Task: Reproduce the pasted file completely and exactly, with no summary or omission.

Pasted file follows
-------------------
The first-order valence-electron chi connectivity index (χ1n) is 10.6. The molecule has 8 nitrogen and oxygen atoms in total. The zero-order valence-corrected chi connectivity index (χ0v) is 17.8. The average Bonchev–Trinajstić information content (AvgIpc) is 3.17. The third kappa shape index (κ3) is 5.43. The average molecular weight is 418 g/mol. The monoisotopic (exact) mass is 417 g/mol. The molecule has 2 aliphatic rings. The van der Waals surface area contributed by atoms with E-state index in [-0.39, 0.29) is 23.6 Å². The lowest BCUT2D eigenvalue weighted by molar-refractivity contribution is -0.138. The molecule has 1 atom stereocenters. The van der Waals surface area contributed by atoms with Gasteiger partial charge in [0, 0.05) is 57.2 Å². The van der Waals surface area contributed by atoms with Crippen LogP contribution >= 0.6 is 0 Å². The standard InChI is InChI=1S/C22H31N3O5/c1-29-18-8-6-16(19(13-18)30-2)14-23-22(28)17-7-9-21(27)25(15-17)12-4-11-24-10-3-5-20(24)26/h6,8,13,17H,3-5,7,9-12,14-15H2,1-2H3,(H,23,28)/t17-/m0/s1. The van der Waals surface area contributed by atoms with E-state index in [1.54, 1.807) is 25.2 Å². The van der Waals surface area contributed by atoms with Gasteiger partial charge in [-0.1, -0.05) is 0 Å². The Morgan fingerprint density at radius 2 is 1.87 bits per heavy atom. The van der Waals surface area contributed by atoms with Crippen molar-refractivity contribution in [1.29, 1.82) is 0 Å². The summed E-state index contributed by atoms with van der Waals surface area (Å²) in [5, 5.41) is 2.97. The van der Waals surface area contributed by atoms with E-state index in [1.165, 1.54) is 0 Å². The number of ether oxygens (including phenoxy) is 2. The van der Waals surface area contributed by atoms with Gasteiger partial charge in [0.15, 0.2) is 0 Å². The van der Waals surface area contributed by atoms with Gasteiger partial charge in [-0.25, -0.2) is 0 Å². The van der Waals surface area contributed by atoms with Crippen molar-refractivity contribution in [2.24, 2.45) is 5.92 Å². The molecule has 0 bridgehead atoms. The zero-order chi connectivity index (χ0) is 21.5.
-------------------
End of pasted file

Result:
The first-order valence-electron chi connectivity index (χ1n) is 10.6. The molecule has 8 nitrogen and oxygen atoms in total. The zero-order valence-corrected chi connectivity index (χ0v) is 17.8. The average Bonchev–Trinajstić information content (AvgIpc) is 3.17. The third kappa shape index (κ3) is 5.43. The average molecular weight is 418 g/mol. The monoisotopic (exact) mass is 417 g/mol. The molecule has 2 aliphatic rings. The van der Waals surface area contributed by atoms with E-state index in [-0.39, 0.29) is 23.6 Å². The lowest BCUT2D eigenvalue weighted by molar-refractivity contribution is -0.138. The molecule has 1 atom stereocenters. The van der Waals surface area contributed by atoms with Gasteiger partial charge in [0, 0.05) is 57.2 Å². The van der Waals surface area contributed by atoms with Crippen LogP contribution >= 0.6 is 0 Å². The standard InChI is InChI=1S/C22H31N3O5/c1-29-18-8-6-16(19(13-18)30-2)14-23-22(28)17-7-9-21(27)25(15-17)12-4-11-24-10-3-5-20(24)26/h6,8,13,17H,3-5,7,9-12,14-15H2,1-2H3,(H,23,28)/t17-/m0/s1. The van der Waals surface area contributed by atoms with E-state index in [1.54, 1.807) is 25.2 Å². The van der Waals surface area contributed by atoms with Gasteiger partial charge in [-0.1, -0.05) is 0 Å². The Morgan fingerprint density at radius 2 is 1.87 bits per heavy atom. The van der Waals surface area contributed by atoms with Crippen molar-refractivity contribution in [1.29, 1.82) is 0 Å². The summed E-state index contributed by atoms with van der Waals surface area (Å²) in [5, 5.41) is 2.97. The van der Waals surface area contributed by atoms with E-state index in [1.165, 1.54) is 0 Å². The number of ether oxygens (including phenoxy) is 2. The van der Waals surface area contributed by atoms with Gasteiger partial charge in [0.15, 0.2) is 0 Å². The van der Waals surface area contributed by atoms with Gasteiger partial charge in [-0.25, -0.2) is 0 Å². The van der Waals surface area contributed by atoms with Crippen molar-refractivity contribution in [2.24, 2.45) is 5.92 Å². The molecule has 0 bridgehead atoms. The zero-order chi connectivity index (χ0) is 21.5.